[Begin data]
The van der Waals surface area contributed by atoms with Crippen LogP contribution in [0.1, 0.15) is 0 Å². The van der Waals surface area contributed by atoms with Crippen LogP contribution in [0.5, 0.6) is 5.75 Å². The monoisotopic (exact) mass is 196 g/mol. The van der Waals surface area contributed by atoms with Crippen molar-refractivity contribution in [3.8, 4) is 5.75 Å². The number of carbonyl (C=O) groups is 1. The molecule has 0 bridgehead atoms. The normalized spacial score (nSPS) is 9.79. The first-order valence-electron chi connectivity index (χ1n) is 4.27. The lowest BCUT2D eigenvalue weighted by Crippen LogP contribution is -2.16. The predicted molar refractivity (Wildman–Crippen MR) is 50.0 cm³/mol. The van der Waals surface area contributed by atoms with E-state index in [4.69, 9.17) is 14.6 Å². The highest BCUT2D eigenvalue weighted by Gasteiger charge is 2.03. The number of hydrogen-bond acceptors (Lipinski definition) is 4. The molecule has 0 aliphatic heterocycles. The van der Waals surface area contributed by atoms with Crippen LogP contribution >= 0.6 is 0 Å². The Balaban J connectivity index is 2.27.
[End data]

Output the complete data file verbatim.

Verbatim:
The van der Waals surface area contributed by atoms with Crippen LogP contribution in [0.1, 0.15) is 0 Å². The van der Waals surface area contributed by atoms with Crippen LogP contribution in [0.5, 0.6) is 5.75 Å². The monoisotopic (exact) mass is 196 g/mol. The van der Waals surface area contributed by atoms with Crippen molar-refractivity contribution in [3.8, 4) is 5.75 Å². The number of carbonyl (C=O) groups is 1. The molecule has 0 bridgehead atoms. The normalized spacial score (nSPS) is 9.79. The first-order valence-electron chi connectivity index (χ1n) is 4.27. The lowest BCUT2D eigenvalue weighted by Crippen LogP contribution is -2.16. The predicted molar refractivity (Wildman–Crippen MR) is 50.0 cm³/mol. The van der Waals surface area contributed by atoms with E-state index in [4.69, 9.17) is 14.6 Å². The highest BCUT2D eigenvalue weighted by Gasteiger charge is 2.03. The number of hydrogen-bond acceptors (Lipinski definition) is 4. The molecule has 0 aliphatic heterocycles. The van der Waals surface area contributed by atoms with Crippen LogP contribution >= 0.6 is 0 Å². The Balaban J connectivity index is 2.27.